Leapin’ lizards! A native southeastern New Mexico species is the center of controversy when a lawsuit was filed last week alleging the federal government failed to protect the dunes sagebrush lizard from extinction.
Native to the Permian Basin area and west Texas, the lizard dwells in sand dunes around the region, which are mined by the oil and gas industry during the fracking process.
The Center for Biological Diversity announced its intent to sue the U.S. Fish and Wildlife Service last year for failing to act on a 2018 petition demanding protected status for the lizard as endangered of threatened under the Endangered Species Act. The Center made good on its notice by officially filing its lawsuit on May 19.
“We won’t stand by while the last dunes sagebrush lizards disappear,” said Michael Robinson, senior conservation advocate at the Center. “Even as the oil and gas industry ruins our climate, it’s also destroying the lizards’ last homes. Protection under the Endangered Species Act is this unique animal’s last hope.”
Robinson said threats to the dunes sagebrush lizard showed that oil and gas’ environmental impacts go beyond pollution and damage its habitat through drilling operations, pipelines and mining.
“Dunes sagebrush lizards are perfectly adapted to their shinnery oak dune habitats, but they won’t survive the oil and gas industry without protection,” said Robinson.
In 1982, the U.S. Fish and Wildlife Service found the lizard was likely in need of protection but its decision was delayed. The Center submitted a petition in 2002 and the federal governmental agency proposed it should be listed eight years later in 2010. Although landowners and other governmental agencies made agreements to protect some of the lizard habitats in Texas and New Mexico, the proposal was never formalized.
The Center for Excellence (CEHMM) in Carlsbad established candidate conservation agreements (CCAs) and candidate conservation agreements with assurances (CCAAs) for area landowners to voluntarily agree to take some conservation efforts for the lizard to avoid any further land restrictions should a listing occur. CCAs apply to federal land, and CCAAs apply to non-federal or private lands. Nearly 732,000 acres through CEHMM’s agreements were enrolled as dunes sagebrush lizard habitat.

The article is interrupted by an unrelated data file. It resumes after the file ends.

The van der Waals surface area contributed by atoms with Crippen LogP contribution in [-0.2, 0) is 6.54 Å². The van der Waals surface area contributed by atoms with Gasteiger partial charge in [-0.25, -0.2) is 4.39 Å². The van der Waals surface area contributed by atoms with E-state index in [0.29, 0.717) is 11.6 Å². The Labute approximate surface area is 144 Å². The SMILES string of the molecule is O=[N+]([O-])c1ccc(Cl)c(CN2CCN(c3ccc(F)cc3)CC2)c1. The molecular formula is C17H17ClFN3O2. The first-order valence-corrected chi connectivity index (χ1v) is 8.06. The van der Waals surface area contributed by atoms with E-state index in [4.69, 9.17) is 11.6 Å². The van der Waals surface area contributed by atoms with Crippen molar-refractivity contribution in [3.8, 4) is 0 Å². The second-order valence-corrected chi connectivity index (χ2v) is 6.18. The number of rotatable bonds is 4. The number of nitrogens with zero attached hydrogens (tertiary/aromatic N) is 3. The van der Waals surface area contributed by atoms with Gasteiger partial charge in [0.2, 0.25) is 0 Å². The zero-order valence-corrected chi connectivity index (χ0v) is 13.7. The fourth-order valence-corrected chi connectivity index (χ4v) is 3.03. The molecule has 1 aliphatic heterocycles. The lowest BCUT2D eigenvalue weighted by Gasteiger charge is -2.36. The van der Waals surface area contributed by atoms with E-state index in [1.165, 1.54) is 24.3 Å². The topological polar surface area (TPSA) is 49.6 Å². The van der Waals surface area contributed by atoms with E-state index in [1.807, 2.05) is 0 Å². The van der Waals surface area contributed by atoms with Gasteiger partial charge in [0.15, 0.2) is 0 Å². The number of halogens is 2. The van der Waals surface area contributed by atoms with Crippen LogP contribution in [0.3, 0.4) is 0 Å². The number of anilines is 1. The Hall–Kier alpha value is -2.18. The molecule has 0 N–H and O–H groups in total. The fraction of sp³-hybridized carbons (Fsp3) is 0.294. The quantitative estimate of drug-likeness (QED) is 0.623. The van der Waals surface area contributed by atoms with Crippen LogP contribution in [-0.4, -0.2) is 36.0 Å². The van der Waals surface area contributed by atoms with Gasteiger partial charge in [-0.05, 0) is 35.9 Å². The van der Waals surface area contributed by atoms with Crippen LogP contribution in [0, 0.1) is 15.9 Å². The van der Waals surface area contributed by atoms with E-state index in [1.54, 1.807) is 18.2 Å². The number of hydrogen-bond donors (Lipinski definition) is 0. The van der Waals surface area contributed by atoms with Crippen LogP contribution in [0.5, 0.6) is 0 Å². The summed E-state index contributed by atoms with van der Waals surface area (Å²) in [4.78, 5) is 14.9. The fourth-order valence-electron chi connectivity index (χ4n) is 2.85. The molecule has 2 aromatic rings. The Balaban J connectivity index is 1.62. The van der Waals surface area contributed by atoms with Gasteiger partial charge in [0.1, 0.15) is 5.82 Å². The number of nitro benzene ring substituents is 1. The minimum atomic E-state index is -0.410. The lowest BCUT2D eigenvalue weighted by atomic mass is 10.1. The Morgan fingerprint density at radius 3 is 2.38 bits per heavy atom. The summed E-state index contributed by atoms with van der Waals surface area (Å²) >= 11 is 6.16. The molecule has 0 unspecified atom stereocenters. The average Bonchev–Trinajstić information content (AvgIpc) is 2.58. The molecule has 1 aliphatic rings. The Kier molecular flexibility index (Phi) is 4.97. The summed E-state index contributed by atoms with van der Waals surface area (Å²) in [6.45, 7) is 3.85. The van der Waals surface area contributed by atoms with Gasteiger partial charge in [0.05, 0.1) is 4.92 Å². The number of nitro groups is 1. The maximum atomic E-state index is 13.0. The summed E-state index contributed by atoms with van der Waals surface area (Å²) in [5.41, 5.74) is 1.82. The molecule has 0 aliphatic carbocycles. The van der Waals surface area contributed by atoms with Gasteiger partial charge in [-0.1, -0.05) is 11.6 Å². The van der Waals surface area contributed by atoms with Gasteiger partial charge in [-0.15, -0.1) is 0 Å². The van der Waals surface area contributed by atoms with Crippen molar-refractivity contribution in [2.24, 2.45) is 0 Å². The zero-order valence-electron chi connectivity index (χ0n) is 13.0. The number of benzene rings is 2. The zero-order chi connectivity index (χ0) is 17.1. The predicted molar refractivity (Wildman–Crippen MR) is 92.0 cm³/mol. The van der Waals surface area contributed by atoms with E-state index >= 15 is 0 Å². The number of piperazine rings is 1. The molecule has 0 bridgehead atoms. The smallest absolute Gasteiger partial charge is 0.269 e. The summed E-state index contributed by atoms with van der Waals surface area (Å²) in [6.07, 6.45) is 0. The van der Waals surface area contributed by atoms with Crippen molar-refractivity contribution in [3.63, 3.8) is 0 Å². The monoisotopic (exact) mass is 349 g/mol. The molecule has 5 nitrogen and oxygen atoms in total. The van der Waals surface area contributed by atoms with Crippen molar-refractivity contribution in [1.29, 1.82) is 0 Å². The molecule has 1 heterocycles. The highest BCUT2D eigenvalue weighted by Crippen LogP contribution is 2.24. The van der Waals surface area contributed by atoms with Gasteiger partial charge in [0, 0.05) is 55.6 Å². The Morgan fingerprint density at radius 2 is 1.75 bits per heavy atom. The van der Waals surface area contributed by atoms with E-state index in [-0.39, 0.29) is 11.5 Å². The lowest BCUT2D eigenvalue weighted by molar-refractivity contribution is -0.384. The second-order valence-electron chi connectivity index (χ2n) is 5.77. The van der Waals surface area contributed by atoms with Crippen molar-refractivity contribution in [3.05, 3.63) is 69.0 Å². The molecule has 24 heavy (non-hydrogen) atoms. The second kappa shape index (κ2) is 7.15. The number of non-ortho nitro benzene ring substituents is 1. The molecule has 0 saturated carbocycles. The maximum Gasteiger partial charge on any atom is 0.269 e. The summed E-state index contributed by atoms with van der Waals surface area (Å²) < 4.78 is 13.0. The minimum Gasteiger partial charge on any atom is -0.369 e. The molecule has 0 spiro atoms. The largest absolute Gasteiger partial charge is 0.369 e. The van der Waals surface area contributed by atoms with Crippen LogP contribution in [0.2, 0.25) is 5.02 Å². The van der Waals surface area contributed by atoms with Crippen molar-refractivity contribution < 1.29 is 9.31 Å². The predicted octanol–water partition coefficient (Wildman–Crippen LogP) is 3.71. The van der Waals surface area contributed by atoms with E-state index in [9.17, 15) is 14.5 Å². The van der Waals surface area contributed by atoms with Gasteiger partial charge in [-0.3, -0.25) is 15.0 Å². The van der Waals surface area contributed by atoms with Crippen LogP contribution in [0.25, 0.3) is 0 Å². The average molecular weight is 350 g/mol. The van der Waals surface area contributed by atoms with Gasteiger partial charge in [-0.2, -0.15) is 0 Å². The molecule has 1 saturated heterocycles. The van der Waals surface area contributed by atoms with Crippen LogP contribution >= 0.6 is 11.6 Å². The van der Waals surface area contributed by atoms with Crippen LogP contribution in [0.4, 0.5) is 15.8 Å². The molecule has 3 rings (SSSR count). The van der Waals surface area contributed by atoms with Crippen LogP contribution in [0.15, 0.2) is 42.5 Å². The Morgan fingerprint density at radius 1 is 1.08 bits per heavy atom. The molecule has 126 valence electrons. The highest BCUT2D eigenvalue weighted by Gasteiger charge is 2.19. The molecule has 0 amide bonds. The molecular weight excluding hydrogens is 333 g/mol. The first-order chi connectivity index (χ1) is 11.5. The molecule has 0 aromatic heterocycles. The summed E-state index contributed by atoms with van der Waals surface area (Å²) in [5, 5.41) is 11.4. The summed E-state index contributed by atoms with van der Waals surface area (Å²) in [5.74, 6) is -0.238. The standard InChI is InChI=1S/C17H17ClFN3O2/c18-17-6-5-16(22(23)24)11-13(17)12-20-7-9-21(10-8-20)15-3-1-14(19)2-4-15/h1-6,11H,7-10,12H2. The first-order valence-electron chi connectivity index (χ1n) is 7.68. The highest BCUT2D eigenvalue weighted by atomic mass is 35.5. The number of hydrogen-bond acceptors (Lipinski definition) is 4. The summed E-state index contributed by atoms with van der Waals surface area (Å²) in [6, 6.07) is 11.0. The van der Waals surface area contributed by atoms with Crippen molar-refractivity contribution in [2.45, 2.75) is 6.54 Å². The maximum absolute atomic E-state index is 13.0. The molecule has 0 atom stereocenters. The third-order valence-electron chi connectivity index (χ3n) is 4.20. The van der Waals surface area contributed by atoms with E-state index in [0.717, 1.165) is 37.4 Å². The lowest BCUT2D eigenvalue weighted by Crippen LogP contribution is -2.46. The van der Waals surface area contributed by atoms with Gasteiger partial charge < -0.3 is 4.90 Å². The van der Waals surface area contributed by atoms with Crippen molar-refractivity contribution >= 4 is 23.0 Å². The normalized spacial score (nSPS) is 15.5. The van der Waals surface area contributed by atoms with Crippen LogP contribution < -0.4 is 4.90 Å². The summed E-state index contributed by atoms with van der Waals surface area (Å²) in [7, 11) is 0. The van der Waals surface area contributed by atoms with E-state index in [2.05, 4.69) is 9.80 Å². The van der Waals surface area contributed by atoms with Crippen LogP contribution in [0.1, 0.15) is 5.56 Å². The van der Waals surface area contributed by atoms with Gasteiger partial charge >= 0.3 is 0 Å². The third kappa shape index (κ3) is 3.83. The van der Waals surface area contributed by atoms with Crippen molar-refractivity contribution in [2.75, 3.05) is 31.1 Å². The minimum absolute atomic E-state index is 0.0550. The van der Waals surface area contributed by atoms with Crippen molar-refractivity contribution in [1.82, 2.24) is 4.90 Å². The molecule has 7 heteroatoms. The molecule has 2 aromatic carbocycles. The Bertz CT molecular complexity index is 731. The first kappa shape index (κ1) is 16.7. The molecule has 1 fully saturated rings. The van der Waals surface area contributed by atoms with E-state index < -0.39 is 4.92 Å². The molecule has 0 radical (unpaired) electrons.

Those entering the agreements could be landowners or users in the oil and gas or agriculture sectors that hoped to continue development while also protecting the animal and avoiding an ultimate listing. CEHMM reported the agreements could entail moving oil and gas wells out of lizard habitat, according to a recent published report in the Carlsbad Current-Argus.
CEHMM’s records show 503 wells on federal land were moved out of lizard habitat since 2009, while 84 were moved off state land and 92 rights of way were relocated.
Those enrolled in the agreements agreed any future wells or developments would not be located within 30 meters of areas deemed habitable by the lizard.
“Construction of well pads and roads for oil and gas development poses a serious threat to the (dunes sagebrush lizard) because of its dependence on a very specialized, dynamic habitat,” according to the report.
A project to restore lizard habitats was funded in 2019 for about $43,000, per the report, removing caliche, a sedimentary rock, from an approximate three-mile oilfield road no longer in service and a 0.6 acre well pad. It was planned to be completed this spring with funding through a ConocoPhillips grant.
“These are legacy wells with no responsible party,” stated the report. “Since roads made from caliche cause habitat fragmentation, these removal efforts will improve habitat for the (dunes sagebrush lizard).”
CEHMM also funded a project in March for about $67,000 to remove about 2.5 miles of fencing from property that could be used for lizard habitat as well as the lesser prairie chicken, another species being sought for protection.